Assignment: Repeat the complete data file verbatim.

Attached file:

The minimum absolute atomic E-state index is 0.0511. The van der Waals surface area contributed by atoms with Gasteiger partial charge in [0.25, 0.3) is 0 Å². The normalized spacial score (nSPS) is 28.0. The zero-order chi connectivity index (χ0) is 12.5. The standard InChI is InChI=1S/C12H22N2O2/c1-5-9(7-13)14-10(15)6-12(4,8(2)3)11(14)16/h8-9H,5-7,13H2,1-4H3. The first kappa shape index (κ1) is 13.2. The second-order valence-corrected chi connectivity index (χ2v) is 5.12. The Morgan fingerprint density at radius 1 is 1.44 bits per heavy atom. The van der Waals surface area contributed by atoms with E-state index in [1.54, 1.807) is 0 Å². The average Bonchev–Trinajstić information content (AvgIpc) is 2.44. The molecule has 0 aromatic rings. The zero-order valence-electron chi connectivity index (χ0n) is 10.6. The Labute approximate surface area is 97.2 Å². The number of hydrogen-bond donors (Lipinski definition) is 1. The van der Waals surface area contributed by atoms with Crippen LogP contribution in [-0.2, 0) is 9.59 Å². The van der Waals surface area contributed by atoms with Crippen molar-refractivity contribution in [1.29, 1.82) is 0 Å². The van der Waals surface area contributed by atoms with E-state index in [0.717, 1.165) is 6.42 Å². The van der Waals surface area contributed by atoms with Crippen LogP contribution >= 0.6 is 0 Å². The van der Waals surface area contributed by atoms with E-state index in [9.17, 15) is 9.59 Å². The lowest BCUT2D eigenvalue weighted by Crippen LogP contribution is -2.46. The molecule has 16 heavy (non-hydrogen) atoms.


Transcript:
The minimum absolute atomic E-state index is 0.0511. The van der Waals surface area contributed by atoms with Gasteiger partial charge in [0.25, 0.3) is 0 Å². The normalized spacial score (nSPS) is 28.0. The zero-order chi connectivity index (χ0) is 12.5. The standard InChI is InChI=1S/C12H22N2O2/c1-5-9(7-13)14-10(15)6-12(4,8(2)3)11(14)16/h8-9H,5-7,13H2,1-4H3. The first kappa shape index (κ1) is 13.2. The second-order valence-corrected chi connectivity index (χ2v) is 5.12. The Morgan fingerprint density at radius 1 is 1.44 bits per heavy atom. The van der Waals surface area contributed by atoms with E-state index in [1.54, 1.807) is 0 Å². The average Bonchev–Trinajstić information content (AvgIpc) is 2.44. The molecule has 0 aromatic rings. The zero-order valence-electron chi connectivity index (χ0n) is 10.6. The Labute approximate surface area is 97.2 Å². The number of hydrogen-bond donors (Lipinski definition) is 1. The van der Waals surface area contributed by atoms with Crippen LogP contribution in [-0.2, 0) is 9.59 Å². The van der Waals surface area contributed by atoms with Crippen molar-refractivity contribution in [1.29, 1.82) is 0 Å². The van der Waals surface area contributed by atoms with E-state index in [0.717, 1.165) is 6.42 Å². The van der Waals surface area contributed by atoms with Crippen LogP contribution >= 0.6 is 0 Å². The van der Waals surface area contributed by atoms with E-state index in [9.17, 15) is 9.59 Å². The lowest BCUT2D eigenvalue weighted by Crippen LogP contribution is -2.46. The molecule has 16 heavy (non-hydrogen) atoms.